B Log(x), an easy and useful way to calculate it

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½Logb(x2-1)≈logb(x)

This is an easy and useful way to calculate the log of any natural number, including primes, it won't ever give a precise result, obviously (because of the -1), but as "x2-1" will always have divisors smaller than "x", you can easily calculate the approximation by using the property that logc(a*b)=logc(a) + logc(b).

It could actually just be n-1logb(xn-k)≈logb(x) but it would be harder to calculate depending on which "k" or which "n" you use and won't be as useful for school purposes.

Obviously, since ½logb(x2)=logb(x), the closer "k" is to 0, the more precise the result will be. And the closer "n" is to infinity, also the more precise the result will be, since the value of "k" will become less and less significant as "xn" gets bigger.

*It's good to notice that for a "k" bigger than one, it will fail miserably.
 

BvU

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Hello guif,

How would you actually go about to calculate such a logarithm ? Can you give an example ? What if e.g. x = 23 ?
 

Stephen Tashi

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The general idea is the approximation ##f(x) \approx \frac{f(x-1) + f(x+1)}{2} ##.

for ##x > 1## , ##\log_b(x^2 -1) = \log_b((x-1)(x+1)) = \log_b(x-1) + \log_b(x+1)##
 

BvU

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So instead of calculating ##\log 23## I look up ##\log 22 ## and ##\log 24## and then average ? :rolleyes:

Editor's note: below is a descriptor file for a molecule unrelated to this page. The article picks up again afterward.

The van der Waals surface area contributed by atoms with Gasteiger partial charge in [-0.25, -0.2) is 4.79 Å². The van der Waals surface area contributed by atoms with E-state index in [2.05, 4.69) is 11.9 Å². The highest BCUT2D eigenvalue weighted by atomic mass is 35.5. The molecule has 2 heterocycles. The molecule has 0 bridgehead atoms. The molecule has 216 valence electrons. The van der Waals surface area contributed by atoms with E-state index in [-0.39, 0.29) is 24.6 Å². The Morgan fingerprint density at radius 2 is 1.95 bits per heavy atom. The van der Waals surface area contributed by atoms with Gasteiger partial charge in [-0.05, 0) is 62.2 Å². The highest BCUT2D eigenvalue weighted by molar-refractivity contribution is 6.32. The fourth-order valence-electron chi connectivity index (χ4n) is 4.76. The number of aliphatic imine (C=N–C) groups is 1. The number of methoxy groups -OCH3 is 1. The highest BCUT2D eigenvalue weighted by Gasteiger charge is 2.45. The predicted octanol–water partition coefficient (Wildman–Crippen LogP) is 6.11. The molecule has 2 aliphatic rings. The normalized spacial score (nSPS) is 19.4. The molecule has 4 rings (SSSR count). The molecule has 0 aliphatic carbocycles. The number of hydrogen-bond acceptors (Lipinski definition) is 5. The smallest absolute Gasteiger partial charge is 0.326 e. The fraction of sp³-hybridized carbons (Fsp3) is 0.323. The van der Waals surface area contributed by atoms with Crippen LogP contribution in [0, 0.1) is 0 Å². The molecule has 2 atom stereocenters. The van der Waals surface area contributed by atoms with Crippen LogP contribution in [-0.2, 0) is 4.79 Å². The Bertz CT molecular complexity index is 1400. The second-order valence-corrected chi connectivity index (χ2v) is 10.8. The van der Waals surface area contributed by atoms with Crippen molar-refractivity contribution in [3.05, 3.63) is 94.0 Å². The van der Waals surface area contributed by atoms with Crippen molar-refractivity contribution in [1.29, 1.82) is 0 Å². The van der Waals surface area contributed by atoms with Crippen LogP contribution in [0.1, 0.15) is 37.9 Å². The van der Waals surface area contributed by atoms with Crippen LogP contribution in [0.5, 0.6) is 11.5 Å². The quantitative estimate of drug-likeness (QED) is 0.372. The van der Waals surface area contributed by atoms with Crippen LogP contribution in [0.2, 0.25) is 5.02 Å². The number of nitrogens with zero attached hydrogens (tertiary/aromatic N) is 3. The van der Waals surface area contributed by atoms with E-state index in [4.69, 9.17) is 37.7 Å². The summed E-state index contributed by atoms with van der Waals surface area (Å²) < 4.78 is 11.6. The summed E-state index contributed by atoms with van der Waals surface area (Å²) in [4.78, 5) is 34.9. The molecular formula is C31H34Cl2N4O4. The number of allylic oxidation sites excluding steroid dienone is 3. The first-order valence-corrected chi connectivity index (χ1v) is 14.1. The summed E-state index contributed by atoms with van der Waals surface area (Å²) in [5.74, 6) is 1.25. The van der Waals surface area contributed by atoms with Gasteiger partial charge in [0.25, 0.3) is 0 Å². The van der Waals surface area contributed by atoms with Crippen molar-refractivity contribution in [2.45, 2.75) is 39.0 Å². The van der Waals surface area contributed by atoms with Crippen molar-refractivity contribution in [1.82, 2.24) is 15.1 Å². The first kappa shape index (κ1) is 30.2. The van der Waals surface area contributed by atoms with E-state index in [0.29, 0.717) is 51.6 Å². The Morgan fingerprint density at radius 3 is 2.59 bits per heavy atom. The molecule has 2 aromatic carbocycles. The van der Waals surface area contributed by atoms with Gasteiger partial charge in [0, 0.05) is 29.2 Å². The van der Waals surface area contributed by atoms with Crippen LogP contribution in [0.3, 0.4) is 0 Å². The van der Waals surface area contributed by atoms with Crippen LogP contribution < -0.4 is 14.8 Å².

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jim mcnamara

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You still have to look up logarithms with your method. Basically if you have to look up two logarithms to get a third, you could have saved yourself work by simply just looking up the log you wanted first off. You are not saving anything, really.

Euler developed a simple way by hand using 4 properties of properties of logarithms. So learn how to do logs by hand, I did, it's fun.

Try a simple google search.
 
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You still have to look up logarithms with your method. Basically if you have to look up two logarithms to get a third, you could have saved yourself work by simply just looking up the log you wanted first off. You are not saving anything, really.

Euler developed a simple way by hand using 4 properties of properties of logarithms. So learn how to do logs by hand, I did, it's fun.:
https://www.fiziko.bureau42.com/teaching_tidbits/manual_logarithms.pdf [Broken]
The link. It's dead, Jim.

-Dave K
(sorry)
 
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jim mcnamara

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I had the file but no link. Thanks for the help. :smile:
 
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½Logb(x2-1)≈logb(x)
For large x, ##x^2 - 1 \approx x^2##, so ##\log_b(x^2 - 1) \approx \log_b(x^2) = 2 \log_b(x)##. Your equation above comes immediately from this one.

For example, with x = 25, ##\frac 1 2 \log(25^2 - 1) \approx 1.397592## and ##\log(25) \approx 1.39794##.
 
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Here I found way to find Solution Without Calculator. I should say to the approximate logarithm(base 10) of any number, you need to remember the above three values. And this method I used and worked for me. I am sharing it here.
 

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